The character folios then, aren’t just a sheet with a myriad of confusing stats: They contain progressing versions of the same character, helping new players learn about Experience Points and character advancement. They contain a note on each double-page spread explaining how the dice work. There is a sidebar outlining your key skills, and on later spreads how advancement in different directions will shape your character. In short, there’s everything you need to adopt a pre-generated character and make them entirely your own.

game-layout

These characters are so carefully created, and so thoroughly ideal a match for the beginning adventure, that it’s next to impossible to have a bad time. The group has a powerfully strong motive to work together, and an equally strong reason to get the heck offworld. The adventure is very gently railroaded but manages to feel as though you have multiple choices: our group managed to evade and persuade rather than go toe-to-toe in combat in a couple of situations. The characters also don’t overlap one-another’s niches, and every one has a part to play in the included adventure: Pash seriously came into his own when it came to flying a ship; Vex was invaluable for both slicing and obtaining items we might have otherwise had to pay for; Oskara has some seriously mad carbine skills; and Lowhhrick is the close-combat specialist.

Fantasy Flight’s support is so good, though, that there are an additional two character folios available to download from their website: Sasha the Explorer; and Mathus the Technician. We had Sasha in play in our game, and she was superb at stealth and perception, frequently acting as our spotter. There’s also a second adventure, following on from the events in the Beginner Game. All this? Free.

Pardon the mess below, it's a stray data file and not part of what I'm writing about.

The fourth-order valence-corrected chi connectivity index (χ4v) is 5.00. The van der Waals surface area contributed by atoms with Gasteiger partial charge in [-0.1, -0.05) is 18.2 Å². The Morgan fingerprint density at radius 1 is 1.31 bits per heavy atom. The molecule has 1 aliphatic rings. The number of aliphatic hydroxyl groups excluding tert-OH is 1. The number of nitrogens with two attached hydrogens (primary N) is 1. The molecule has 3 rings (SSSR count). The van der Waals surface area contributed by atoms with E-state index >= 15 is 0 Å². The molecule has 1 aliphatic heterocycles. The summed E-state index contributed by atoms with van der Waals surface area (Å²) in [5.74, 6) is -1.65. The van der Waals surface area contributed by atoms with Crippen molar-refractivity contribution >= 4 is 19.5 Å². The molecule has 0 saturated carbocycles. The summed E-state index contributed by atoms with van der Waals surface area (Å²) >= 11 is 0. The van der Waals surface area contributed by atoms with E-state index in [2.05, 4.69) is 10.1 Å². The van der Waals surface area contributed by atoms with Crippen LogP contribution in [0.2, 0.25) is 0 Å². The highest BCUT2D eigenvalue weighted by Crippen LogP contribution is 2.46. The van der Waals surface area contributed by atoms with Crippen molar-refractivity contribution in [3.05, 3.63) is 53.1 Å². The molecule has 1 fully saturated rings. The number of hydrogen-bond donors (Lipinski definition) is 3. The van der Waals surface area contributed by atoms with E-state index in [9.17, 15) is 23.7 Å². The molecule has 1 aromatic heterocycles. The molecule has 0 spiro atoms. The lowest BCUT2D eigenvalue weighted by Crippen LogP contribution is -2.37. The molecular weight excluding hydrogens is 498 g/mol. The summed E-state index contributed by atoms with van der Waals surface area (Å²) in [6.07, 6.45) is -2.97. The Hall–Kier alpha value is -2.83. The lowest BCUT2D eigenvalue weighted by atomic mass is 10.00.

They’ve released a dice roller app so that you don’t have to carry bags of dice to every game, and your players don’t have to start buying these very specific dice just to join in. It’s available for iOS and Android, and covers dice for both Edge of the Empire and the X-Wing Miniatures Game. Either version is only about $5 / £3.20.

It’s a great game, but more importantly it’s an ideal introduction to roleplaying. Looking for a way to bring your children into the hobby? Buy this. Looking for your first roleplaying game to try between yourself and a few friends? Buy this. Looking for an ideal game to help new members of your local games club learn to roleplay? Buy this. Star Wars fan who’s never tried roleplaying before? Buy this.

At about $30 / £25, it’s the ideal start to a lifetime’s enjoyment of one of the most enjoyable hobbies available. It isn’t a full copy of Edge of the Empire, and does exactly what it says on the box.

Verdict: 10/10. Highly Recommended.